Yesterday, I explored some of the museums and ruins north of Chiclayo, in the Lambayeque area. This afternoon, I headed east, to the ruins of Sipán themselves — the site where the enormous treasure of El Señor de Sipán was uncovered. Long and much-delayed combi ride there and back — and the ruined pyramids are about as ruined and as unimpressive as their counterparts, that I saw yesterday at Túcume — but the tomb itself is a sight worth seeing, and the little museum next to the ruins is interesting as well.
Ruined pyramids at Sipán: now I see why they call them ruins.
Several entombed bodies at Sipán, believed to have been Moche high priests.
When the tomb of El Señor de Sipán (lit: "the Lord of Sipán") was discovered in 1987, it made world headlines, as it was the biggest discovery of un-looted ancient gold to be made in modern times. The tomb was filled with literally hundreds of priceless, pure gold artifacts. It put Chiclayo on the map as a tourist destination in Peru (although to this day, it's still fairly off the gringo trail, compared to the madhouse further down south), and it made the (previously unheard-of) impoverished backwater town of Sipán a household name. However, most tourists choose to go only to the Museo de Tumbas Reales in Lambayeque, which is easier to get to, and which is where all the gold is now located. This leaves the site of the tomb itself as a more quiet spot, for the more keen and adventurous tourists to explore.
Tomb of El Señor himself, believed to have been an ancient Moche warrior / priest / king, and buried alongside his associates. All the gold that was buried with him is now in the Museo de Tumbas Reales in Lambayeque, but the less-valuable accessories are still here in the original tomb.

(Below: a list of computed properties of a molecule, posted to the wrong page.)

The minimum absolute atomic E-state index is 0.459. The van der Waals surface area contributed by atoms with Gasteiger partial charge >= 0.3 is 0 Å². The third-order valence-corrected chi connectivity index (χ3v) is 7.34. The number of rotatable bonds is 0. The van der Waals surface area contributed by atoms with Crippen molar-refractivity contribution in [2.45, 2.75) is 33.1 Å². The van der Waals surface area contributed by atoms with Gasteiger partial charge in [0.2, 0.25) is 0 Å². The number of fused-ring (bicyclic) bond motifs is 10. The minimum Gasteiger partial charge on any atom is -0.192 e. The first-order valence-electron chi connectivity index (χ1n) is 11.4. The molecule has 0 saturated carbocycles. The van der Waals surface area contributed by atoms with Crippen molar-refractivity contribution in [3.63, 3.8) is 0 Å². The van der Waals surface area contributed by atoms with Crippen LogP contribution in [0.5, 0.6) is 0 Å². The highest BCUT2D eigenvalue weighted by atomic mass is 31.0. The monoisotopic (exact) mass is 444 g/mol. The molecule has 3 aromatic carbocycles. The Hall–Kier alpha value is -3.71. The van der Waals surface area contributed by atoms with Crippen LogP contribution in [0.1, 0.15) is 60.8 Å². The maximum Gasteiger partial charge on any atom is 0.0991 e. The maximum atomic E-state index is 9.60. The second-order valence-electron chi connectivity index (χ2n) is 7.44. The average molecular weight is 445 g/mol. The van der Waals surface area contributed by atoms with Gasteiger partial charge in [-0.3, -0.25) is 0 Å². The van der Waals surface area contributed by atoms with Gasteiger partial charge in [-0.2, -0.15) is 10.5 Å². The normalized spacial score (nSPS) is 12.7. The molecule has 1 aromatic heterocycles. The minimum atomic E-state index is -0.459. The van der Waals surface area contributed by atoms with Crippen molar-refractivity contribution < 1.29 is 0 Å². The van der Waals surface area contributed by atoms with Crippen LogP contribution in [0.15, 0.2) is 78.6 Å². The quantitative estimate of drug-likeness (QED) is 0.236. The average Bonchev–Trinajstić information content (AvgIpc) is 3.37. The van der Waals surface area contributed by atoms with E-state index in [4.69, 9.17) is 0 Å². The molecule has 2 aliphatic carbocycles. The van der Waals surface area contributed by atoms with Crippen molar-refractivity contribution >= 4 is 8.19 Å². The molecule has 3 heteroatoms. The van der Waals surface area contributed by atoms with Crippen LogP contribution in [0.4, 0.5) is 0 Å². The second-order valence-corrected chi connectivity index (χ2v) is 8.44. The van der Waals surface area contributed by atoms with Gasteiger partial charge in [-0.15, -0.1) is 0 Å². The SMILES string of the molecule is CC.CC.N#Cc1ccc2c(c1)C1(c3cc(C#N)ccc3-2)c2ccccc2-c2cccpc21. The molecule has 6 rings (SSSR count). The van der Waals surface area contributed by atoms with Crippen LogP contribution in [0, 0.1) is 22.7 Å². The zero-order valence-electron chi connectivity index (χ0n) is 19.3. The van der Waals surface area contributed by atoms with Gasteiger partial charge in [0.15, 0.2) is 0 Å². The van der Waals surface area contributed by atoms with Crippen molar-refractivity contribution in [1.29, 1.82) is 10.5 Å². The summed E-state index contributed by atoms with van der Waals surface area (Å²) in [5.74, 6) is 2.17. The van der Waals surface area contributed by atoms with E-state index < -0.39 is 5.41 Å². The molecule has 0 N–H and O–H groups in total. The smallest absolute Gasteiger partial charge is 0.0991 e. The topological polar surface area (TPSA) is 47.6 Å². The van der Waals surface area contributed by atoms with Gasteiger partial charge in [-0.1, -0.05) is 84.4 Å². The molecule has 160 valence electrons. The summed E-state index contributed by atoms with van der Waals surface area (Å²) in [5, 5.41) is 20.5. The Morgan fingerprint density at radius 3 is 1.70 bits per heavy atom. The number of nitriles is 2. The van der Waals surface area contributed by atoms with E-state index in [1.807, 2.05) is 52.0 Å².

Thousands of ceramic pots were found buried at this site, along with the treasure-enshrouded skeletons.
All the bricks that were taken out to unearth the tomb, were carefully numbered by archaeologists, so that they (theoretically) know how to put them all back together.
Newspaper article chronicling the tomb’s discovery in 1987.
Model of what archaeologists believe the pyramids of Sipán must have looked like, in Moche times.
I didn't bring Kate with me today, as I couldn't find her (she's staying in a different hostel to me, and her cell phone wasn't working when I tried it), and as she isn't that keen on ruins anyway. Good thing she didn't come, too; 'cause it was a pain in the a$$ to get to, and an equally big pain to get back from. Unlike with Lambayeque — which has combis running back and forth from it every 5 minutes — I had to wait over an hour to catch a combi to Sipán, and almost as long to catch one back. Apparently, this is because the Sipán area is more sparsely-populated, and also much more poor; and as such, the people around here aren't given very good public transport by the government. I had a chat with a local in Sipán about this, and various other issues, for quite a while this afternoon, while I was waiting to get a combi back to Chiclayo.
The ruins of Sipán were pretty quiet this afternoon. Just me, a few other random solo travellers, and one tour group of gaggling German families, and their German-speaking guide. Nice, relaxed place. If you have the time to spare, I recommend going out and seeing it. A bit off the beaten track (although really, it's an important site, and more people should visit it), and quite interesting and beautiful.